Tallinn University of Technology

Tallinn University of Technology acknowledged the university's most outstanding researchers, research articles, and projects from the past year. The self-propelled robotic vehicle Boxbot and a smart pavement were elected the best development works of 2020.

The universal production logistics robotic vehicle Boxbot and its digital twin developed at the Department of Mechanical and Industrial Engineering of Tallinn University of Technology were chosen as one of the top three development works.


The first prototype of the logistics robot was completed for Kulinaaria OÜ in 2019. In 2020, the development of the prototype was continued and the digital twin function was added.

The smart application that was developed allows the possibility to control the digital twins of mobile and industrial robots and cobots via, for example, augmented reality applications, tablets, smart glasses, or mobile phones. It can also be used to quickly display production information, and the robots/robotic platforms can be tested and reconfigured via the digital twin technology without interrupting the production process.

The research group included Kristo Karjust, Raivo Sell, Tauno Otto, Martin Eerme, Martin Pärn, Vladimir Kuts, Heiko Pikner, Tarmo Velsker, Maarjus Kirs, Janno Nõu, Ehsan Malayjerdi, Tõnis Raamets, Aigar Hermaste, and Kashif Mahmood.

The solar pavement demo project was also selected as one of the best development works of the past year. There seems to be no other solution like this in the world and it will help make the lives of pedestrians, including the visually impaired and cyclists, safer.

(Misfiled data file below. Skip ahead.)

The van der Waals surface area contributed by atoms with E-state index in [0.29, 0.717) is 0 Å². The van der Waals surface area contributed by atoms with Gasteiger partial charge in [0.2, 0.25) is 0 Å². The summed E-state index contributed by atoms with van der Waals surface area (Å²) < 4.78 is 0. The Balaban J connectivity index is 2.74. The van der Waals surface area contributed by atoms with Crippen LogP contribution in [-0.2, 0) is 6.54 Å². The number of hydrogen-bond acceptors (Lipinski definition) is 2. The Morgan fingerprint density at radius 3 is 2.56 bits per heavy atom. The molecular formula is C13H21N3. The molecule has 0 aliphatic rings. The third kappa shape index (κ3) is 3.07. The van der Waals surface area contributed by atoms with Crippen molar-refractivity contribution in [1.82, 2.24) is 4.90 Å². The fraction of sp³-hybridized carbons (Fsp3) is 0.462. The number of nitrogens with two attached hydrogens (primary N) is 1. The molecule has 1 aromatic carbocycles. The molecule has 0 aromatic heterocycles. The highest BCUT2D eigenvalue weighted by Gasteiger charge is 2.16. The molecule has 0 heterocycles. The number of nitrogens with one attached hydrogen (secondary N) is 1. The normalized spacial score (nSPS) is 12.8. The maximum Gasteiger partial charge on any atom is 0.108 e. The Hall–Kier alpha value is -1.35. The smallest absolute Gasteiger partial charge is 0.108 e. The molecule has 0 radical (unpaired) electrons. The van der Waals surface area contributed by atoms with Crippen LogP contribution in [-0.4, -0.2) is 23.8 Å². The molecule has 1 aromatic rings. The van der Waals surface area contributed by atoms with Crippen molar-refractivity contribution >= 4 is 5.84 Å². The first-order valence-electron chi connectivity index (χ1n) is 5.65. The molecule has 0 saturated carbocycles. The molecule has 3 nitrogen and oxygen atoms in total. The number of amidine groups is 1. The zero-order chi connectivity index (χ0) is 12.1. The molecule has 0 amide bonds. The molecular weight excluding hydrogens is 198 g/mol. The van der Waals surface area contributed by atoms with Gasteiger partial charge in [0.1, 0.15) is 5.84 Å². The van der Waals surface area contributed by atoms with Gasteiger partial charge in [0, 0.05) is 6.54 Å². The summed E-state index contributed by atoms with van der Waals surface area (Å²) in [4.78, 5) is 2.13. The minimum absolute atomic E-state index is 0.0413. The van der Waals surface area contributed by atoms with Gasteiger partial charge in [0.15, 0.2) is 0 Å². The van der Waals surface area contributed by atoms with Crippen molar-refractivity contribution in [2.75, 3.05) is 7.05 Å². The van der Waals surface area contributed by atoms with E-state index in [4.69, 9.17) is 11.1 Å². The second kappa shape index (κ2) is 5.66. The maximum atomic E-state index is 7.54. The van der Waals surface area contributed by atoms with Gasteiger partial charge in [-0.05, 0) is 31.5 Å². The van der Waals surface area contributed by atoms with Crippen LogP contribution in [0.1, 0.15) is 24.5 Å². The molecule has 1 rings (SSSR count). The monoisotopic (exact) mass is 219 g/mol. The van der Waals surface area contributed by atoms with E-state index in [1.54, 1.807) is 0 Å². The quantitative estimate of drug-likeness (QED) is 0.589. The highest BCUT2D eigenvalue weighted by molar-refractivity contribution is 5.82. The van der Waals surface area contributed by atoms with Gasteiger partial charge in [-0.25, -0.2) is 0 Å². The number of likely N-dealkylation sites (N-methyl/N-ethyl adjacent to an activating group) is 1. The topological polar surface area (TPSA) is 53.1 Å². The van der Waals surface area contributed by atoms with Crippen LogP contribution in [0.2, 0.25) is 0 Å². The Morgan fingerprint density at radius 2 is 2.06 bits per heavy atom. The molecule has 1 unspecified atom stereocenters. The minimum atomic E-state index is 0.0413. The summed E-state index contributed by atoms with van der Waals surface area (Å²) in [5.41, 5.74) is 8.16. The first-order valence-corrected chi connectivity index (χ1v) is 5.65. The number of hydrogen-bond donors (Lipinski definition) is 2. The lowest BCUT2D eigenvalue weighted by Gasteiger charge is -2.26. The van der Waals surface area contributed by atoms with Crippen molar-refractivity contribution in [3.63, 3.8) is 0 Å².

Nutikas teekatend

The e-pavement is a state-of-the-art solution developed by TalTech in cooperation with e-Pavement, a branch of the University of Technology. Thanks to this solution, energy required to create a smart road can be produced directly on the pavement. In addition, the pavement is interfaced with LED elements and electronic components. This makes the pavement an active participant in traffic flow. For example, at intersections, pedestrian traffic lights are duplicated on the pavement and there are tactile elements for the visually impaired.

In addition to Tallinn, the surrounding rural municipalities have also been interested in the new pavement. A total of more than ten companies participated in the project, and various units of the university cooperated effectively. The collaboration, which helps to put the solutions developed in laboratory conditions into practical use, creates a smarter environment and increases road safety. The project was commissioned by the Tallinn Urban Environment and Public Works Department and it was financed by the European Regional Development Fund.

The research group included Allan Lahi, Arvo Mere, Viktoria Gudkova, Mihkel Viirsalu, Veljo Sinivee, Ain Kendra, and Robert Belagryan.

The prototype of the lung function and heart rate sensor was elected the best development work of the year of Tallinn University of Technology.

The University of Technology recognised its best of the best in the ceremony dedicated to the anniversary of the Republic of Estonia.